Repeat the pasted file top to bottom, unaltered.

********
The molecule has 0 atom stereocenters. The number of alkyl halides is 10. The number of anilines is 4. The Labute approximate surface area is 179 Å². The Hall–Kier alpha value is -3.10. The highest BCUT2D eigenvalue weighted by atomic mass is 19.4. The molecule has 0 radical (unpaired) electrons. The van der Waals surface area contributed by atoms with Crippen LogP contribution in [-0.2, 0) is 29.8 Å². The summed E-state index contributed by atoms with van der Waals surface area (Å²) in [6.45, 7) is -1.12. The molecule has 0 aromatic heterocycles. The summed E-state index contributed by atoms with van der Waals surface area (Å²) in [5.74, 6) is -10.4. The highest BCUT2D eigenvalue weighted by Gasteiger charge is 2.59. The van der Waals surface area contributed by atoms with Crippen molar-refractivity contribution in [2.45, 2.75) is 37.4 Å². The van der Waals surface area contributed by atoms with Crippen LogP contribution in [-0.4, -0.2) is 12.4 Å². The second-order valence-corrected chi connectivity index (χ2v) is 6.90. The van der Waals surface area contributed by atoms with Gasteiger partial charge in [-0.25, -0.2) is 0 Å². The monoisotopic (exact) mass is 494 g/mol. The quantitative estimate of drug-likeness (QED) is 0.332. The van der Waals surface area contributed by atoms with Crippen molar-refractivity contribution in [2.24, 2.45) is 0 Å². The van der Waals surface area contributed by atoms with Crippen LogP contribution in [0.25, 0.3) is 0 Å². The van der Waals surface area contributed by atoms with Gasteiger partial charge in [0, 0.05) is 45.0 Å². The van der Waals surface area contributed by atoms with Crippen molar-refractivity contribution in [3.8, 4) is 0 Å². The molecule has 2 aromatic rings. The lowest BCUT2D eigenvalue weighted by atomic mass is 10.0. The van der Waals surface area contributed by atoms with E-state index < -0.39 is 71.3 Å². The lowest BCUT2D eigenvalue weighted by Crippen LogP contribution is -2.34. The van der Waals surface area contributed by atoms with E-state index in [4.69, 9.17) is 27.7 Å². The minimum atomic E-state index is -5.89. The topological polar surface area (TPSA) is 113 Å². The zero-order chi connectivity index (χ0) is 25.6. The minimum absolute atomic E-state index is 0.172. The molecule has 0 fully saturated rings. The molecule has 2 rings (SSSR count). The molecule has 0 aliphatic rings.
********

The molecule has 0 atom stereocenters. The number of alkyl halides is 10. The number of anilines is 4. The Labute approximate surface area is 179 Å². The Hall–Kier alpha value is -3.10. The highest BCUT2D eigenvalue weighted by atomic mass is 19.4. The molecule has 0 radical (unpaired) electrons. The van der Waals surface area contributed by atoms with Crippen LogP contribution in [-0.2, 0) is 29.8 Å². The summed E-state index contributed by atoms with van der Waals surface area (Å²) in [6.45, 7) is -1.12. The molecule has 0 aromatic heterocycles. The summed E-state index contributed by atoms with van der Waals surface area (Å²) in [5.74, 6) is -10.4. The highest BCUT2D eigenvalue weighted by Gasteiger charge is 2.59. The van der Waals surface area contributed by atoms with Crippen molar-refractivity contribution in [2.45, 2.75) is 37.4 Å². The van der Waals surface area contributed by atoms with Crippen LogP contribution in [-0.4, -0.2) is 12.4 Å². The second-order valence-corrected chi connectivity index (χ2v) is 6.90. The van der Waals surface area contributed by atoms with Gasteiger partial charge in [-0.25, -0.2) is 0 Å². The monoisotopic (exact) mass is 494 g/mol. The quantitative estimate of drug-likeness (QED) is 0.332. The van der Waals surface area contributed by atoms with Crippen molar-refractivity contribution in [2.24, 2.45) is 0 Å². The van der Waals surface area contributed by atoms with Crippen LogP contribution in [0.25, 0.3) is 0 Å². The van der Waals surface area contributed by atoms with Gasteiger partial charge in [0, 0.05) is 45.0 Å². The van der Waals surface area contributed by atoms with Crippen molar-refractivity contribution in [3.8, 4) is 0 Å². The molecule has 2 aromatic rings. The lowest BCUT2D eigenvalue weighted by atomic mass is 10.0. The van der Waals surface area contributed by atoms with E-state index < -0.39 is 71.3 Å². The lowest BCUT2D eigenvalue weighted by Crippen LogP contribution is -2.34. The van der Waals surface area contributed by atoms with E-state index in [4.69, 9.17) is 27.7 Å². The minimum atomic E-state index is -5.89. The topological polar surface area (TPSA) is 113 Å². The zero-order chi connectivity index (χ0) is 25.6. The minimum absolute atomic E-state index is 0.172. The molecule has 0 fully saturated rings. The molecule has 2 rings (SSSR count). The molecule has 0 aliphatic rings.